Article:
This lab shows you how to create an MPLAB Harmony v3 project from scratch, configure, and generate Harmony v3 PLIBs code for RTC, I²C, USART, DMA, and PORT peripherals. It demonstrates reading of temperature sensor values from the temperature sensor available on the I/O1 Xplained Pro Extension kit periodically and displays it on a serial console. The periodicity of temperature sampling is changed for every switch press event. Every time the temperature is displayed on the serial console, an LED is toggled.
|Figure 1.1 Application Flow Sequence|
The application initializes the clock, PORT, and other peripherals (configured through the MHC) by calling the function SYS_Initialize. The application registers callback event handlers for SERCOM (as I²C), DMA, RTC, and EIC PLIBs. The callback event handlers are called back by the PLIBs when the transaction completion events occur.
- A callback event handler for SERCOM (as USART) is not registered as the actual USART data transfer, and it is accomplished by the DMA. The DMA calls back the callback event handler when the DMA transfer request is completed.
- RTC peripheral is used for implementing the time period instead of the timer peripheral. This is done to demonstrate how to configure and use RTC peripheral in an application (particularly low power application).
The application checks whether the configured RTC timer period has expired. On every timer period expiration, the application calls the function SERCOM1_I2C_WriteRead to submit a temperature sensor read request to the I²C PLIB. The I²C PLIB calls back the registered callback event handler when the latest temperature value is read from the sensor. The application sets a flag in the I²C callback event handler.
The application checks the temperature read complete flag to submit a written request to DMA to print the latest temperature value (in a formatted message) onto the serial console over the USART interface. The application also monitors the pressing of the switch SW0; if a switch press is detected, the application changes the temperature sampling rate from the default 500 milliseconds to one second. On subsequent switch press, the application changes the temperature sampling rate to two seconds, four seconds, and back to 500 milliseconds. The application cycles the temperature sampling rate on every switch press, as shown in Figure 2.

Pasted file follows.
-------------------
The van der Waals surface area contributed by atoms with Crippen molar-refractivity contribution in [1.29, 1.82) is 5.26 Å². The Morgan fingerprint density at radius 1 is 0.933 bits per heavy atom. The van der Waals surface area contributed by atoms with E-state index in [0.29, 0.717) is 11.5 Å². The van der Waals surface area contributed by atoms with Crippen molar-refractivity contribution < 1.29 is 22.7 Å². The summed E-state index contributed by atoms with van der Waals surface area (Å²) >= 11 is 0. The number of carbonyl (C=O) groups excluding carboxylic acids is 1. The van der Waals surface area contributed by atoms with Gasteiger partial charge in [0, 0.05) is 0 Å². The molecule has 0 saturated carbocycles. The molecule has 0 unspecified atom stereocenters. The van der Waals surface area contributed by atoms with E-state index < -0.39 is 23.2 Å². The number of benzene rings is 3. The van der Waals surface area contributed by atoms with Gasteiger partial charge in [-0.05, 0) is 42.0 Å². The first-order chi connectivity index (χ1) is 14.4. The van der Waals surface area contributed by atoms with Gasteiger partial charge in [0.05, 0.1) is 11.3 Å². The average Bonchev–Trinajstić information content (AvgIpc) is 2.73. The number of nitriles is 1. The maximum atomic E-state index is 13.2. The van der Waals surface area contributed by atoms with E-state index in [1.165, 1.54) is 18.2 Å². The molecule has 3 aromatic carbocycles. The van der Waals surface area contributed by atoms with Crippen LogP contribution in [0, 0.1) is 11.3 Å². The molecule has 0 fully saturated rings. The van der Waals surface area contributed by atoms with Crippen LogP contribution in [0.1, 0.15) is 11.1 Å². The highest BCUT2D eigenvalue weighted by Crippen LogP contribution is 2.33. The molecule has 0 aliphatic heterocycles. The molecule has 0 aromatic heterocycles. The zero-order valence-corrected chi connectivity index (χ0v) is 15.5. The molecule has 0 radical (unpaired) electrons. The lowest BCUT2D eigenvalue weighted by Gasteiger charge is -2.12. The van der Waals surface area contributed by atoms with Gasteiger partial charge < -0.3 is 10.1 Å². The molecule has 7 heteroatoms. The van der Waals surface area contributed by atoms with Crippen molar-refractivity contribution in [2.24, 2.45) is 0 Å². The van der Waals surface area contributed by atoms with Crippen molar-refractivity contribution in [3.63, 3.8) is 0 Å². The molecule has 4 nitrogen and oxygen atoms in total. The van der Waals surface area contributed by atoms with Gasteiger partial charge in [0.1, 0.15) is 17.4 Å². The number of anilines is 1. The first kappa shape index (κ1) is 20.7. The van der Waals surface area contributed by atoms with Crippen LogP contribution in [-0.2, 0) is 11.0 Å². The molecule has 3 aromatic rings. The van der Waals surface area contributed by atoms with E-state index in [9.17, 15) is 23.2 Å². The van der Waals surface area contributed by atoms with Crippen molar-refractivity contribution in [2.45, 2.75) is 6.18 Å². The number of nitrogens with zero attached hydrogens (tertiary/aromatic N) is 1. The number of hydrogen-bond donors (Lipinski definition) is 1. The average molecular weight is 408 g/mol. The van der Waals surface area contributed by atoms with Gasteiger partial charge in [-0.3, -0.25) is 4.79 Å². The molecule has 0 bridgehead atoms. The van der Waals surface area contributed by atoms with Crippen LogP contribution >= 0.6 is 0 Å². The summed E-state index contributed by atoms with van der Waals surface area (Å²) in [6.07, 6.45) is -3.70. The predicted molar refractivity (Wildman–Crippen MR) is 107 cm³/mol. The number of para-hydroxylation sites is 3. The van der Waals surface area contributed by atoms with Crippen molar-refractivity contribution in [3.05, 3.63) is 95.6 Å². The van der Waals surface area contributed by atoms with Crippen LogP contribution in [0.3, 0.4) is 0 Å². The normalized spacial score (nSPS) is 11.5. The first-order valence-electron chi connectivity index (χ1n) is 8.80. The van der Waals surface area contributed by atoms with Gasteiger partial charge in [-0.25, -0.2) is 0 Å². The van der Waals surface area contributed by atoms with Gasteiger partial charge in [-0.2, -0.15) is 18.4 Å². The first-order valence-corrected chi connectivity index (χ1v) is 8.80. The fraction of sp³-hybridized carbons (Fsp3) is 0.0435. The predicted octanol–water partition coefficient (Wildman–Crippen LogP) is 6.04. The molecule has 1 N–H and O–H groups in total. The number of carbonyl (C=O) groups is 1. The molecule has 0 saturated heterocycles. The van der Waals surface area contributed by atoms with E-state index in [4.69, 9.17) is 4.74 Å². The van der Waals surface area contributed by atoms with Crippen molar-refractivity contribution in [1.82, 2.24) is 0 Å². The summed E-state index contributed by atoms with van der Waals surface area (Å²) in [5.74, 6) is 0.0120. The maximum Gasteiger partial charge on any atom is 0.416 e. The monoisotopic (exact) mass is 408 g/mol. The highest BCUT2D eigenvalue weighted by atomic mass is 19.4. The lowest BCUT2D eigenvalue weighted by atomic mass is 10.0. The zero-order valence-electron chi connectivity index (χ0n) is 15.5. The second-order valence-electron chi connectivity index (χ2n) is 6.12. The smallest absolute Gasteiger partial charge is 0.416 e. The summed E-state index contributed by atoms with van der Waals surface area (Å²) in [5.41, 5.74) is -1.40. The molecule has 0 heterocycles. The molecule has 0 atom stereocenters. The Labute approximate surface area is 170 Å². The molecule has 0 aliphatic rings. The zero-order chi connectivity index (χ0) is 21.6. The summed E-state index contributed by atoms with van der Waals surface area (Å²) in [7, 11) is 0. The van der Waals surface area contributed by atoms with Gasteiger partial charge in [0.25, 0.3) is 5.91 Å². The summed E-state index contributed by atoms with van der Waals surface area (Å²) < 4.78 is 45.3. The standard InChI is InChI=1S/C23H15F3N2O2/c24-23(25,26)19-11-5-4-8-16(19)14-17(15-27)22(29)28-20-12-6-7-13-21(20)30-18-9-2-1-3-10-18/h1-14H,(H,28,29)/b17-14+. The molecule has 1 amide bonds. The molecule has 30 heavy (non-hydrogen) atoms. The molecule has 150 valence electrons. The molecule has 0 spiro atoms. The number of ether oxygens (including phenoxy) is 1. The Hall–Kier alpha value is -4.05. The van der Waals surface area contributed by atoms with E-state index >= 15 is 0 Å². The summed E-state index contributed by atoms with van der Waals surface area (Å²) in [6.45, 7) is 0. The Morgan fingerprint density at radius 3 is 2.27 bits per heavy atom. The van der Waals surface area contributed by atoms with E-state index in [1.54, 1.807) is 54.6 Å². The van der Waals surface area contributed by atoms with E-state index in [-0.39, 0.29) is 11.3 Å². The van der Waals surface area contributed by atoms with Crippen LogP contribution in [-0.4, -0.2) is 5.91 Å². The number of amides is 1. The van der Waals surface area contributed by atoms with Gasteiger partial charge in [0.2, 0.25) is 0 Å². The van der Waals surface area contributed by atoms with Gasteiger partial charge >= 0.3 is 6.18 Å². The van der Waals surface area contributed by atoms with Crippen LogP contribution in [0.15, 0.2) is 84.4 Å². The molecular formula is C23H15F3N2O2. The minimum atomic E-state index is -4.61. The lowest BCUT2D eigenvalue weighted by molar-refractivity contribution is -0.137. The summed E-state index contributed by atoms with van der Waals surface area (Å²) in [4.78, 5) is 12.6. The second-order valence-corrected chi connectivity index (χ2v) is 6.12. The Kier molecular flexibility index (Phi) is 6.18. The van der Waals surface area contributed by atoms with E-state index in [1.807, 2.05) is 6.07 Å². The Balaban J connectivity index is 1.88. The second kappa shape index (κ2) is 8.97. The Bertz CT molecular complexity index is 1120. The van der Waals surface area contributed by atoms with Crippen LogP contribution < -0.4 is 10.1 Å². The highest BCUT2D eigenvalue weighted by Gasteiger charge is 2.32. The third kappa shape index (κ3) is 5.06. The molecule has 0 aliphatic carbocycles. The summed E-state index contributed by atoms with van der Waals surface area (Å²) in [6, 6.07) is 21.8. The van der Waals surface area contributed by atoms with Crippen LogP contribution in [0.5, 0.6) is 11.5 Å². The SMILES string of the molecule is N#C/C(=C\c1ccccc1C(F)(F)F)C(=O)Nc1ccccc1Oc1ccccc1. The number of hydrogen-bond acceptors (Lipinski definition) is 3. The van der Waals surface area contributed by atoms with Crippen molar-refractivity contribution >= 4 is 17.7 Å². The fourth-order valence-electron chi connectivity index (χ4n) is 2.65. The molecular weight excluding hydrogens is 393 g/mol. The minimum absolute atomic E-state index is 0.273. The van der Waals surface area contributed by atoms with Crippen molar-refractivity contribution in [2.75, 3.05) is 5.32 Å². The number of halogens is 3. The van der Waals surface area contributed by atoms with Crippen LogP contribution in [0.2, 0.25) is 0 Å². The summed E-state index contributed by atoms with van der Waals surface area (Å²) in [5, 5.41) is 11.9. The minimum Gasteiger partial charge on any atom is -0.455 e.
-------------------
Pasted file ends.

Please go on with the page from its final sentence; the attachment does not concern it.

The application also toggles user LED0 every time the latest temperature value is displayed on the serial console.
Lab Source Files and Solutions
This ZIP file contains the completed solution project for this lab. It also contains the source files needed to perform the lab as per the following step-by-step instructions (see the "Procedure" section on this page).
The contents of this ZIP file need to be placed in the below folder:
<Any directory of your choice>/training/
(example Directory = C:/microchip/harmony/v3_4_0)
- The project location of a Harmony v3 project is independent of the location of the Harmony Framework path (i.e. you don't need to create or place a Harmony v3 project in a relative path under the Harmony v3 framework folder). The project can be created or placed in any directory of your choice.
- The point above is true because when created, a Harmony v3 project generates all the referred source and header files and libraries (if any) under the project folder.
- Both points above contrast with the Harmony v2 project location. In Harmony v2, the project was supposed to be created in a location under the Harmony framework.
Extracting the ZIP file creates the following folders:
- saml10_getting_started contains the lab solution (in the firmware folder) and source files (in the dev_files folder).
- dev_files contains the subfolder sam_l10_xpro which contains the application source files and other support files (if any) required to perform the lab (see "Procedure section" below).
- firmware contains the completed lab solution project. It can be directly built and programmed on the hardware to observe expected behavior.
All steps must be completed before you will be ready to build, download, and run the application.
Step 1: Create project and configure the SAM L10
- Step 1.1 - Install the MPLAB Harmony Configurator (MHC) Plug-in in MPLAB X IDE
- Step 1.2 - Create MPLAB Harmony v3 Project using MPLAB X IDE
- Step 1.3 - Verify Clock Settings
Step 2: Configure I²C, USART, and RTC Peripheral Libraries
- Step 2.1 - Configure RTC Peripheral Library
- Step 2.2 - Configure I²C Peripheral Library and I²C pins
- Step 2.3 - Configure USART Peripheral Library and USART pins
- Step 2.4 - Configure DMA Peripheral Library
Step 3: Configure Pins for Switch and LED
- Step 3.1 - Configure switch button pin with EIC to generate an interrupt
- Step 3.2 - Configure LED Pin
- Step 3.3 - Rename the default main file
Step 4: Generate Code
Step 5: Add application code to the project
Step 6: Build, program, and observe the outputs